Fall Fruit Management
September 4, 2023
Fall foliar feeding can have a substantial impact on next year’s fruit and berry yield.
Bud initiation for strawberries, raspberries, and blueberries generally occurs in September for the following year’s harvest. At this critical point, plants have generally not rebuilt their post-harvest energy to a substantial degree which is why generous yield improvements can be achieved using foliar feeding at this point and time.
Bud initiation on peaches, apples, pears, and cherries may occur even earlier, as early as June, July, or August, which means that this year’s fruit is likely still on the tree. This can trigger an energy crisis that results in biannual bearing – unless nutrition and energy levels are managed well.
Whichever crop you are growing, it is important that plant energy levels are maintained during this critical bud initiation stage; that is, if you want to set the potential for large amounts of equally sized fruit for next year. For fruits and berries, this stage comes at a time when it is tempting to think that we can walk away; it yielded what it did, and hopefully next year will be better.
When we understand how critical it is to rebuild energy levels at this point, it should shift our perspective. We should realize that NOW is the critical time if we want buds that are evenly set, are filled with nutrition, and that will survive the winter and spring frosts.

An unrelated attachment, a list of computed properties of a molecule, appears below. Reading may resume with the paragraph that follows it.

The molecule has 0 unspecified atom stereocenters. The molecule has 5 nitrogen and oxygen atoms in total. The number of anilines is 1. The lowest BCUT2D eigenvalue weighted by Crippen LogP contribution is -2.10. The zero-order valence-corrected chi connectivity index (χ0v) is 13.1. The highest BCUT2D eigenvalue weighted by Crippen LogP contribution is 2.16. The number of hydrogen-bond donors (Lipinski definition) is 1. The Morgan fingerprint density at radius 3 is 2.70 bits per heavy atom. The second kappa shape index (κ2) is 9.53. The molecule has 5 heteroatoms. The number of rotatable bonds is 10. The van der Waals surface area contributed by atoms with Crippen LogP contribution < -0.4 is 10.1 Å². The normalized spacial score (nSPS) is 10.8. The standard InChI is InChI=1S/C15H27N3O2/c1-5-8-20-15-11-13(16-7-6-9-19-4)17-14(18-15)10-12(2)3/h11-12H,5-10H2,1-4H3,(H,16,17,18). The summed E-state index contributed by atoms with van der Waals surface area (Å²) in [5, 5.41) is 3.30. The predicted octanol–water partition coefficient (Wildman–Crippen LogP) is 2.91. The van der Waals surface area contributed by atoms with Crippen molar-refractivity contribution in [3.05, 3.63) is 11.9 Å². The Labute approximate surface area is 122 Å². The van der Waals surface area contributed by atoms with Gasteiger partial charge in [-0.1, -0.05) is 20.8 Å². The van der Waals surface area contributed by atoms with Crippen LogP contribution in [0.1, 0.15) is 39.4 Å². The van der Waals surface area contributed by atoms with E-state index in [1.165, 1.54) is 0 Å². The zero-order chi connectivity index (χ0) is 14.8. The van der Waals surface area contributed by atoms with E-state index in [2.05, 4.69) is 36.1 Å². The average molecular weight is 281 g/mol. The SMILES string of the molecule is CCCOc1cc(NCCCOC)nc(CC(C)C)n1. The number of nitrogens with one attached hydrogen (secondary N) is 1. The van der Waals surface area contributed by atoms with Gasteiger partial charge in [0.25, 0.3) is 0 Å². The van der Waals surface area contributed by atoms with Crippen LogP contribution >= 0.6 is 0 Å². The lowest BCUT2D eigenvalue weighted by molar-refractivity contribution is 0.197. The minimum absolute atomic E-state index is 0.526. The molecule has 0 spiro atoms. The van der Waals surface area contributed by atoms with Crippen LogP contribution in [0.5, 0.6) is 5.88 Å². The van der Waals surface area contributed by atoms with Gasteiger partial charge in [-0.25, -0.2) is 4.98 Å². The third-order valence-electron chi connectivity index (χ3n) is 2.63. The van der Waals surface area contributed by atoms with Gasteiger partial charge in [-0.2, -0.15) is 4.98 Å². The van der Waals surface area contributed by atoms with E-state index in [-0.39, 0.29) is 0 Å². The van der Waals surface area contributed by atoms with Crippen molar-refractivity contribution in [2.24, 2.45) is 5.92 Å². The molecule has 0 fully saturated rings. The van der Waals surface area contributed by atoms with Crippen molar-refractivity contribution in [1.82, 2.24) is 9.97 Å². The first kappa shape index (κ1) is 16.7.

There is another reason that fall nutrient and energy management is important in tree fruit. Many growers wish to adapt more natural practices from the perspective of disease and pest management, and find it hard to do. I usually say that growing organic vegetables is easy, especially when you compare it to organic tree fruit production. And from my perspective, it is because of mismanagement in the fall.
Take peaches as an example: In the fall, peach trees will lose their leaves and enter dormancy. Hopefully, the trees will survive the winter, and come spring when the weather is warm enough, they start to bloom. The problem is that almost no leaves are on the tree at this point, which means that little to no energy is being produced through photosynthesis, which in turn means that the newly developing buds are dependent on the energy that was put there last fall and stored during the winter.
If the energy was low last fall – and it usually is unless managed exceptionally well – these buds and trees are very susceptible to insects and diseases that come down the pike the next spring; and there are plenty at that time.
It doesn’t have to be this way. The solution is to develop a vibrant ecosystem in the soil, using some herbs and other diversity, and to make well-timed and appropriate fall applications to both the soil and the trees. When you do this properly, you will experience much healthier trees and fruit.
Those who want to, will make a way.
Source: Melvin Fisher | Sponsored by Keystone Bio-Ag LLC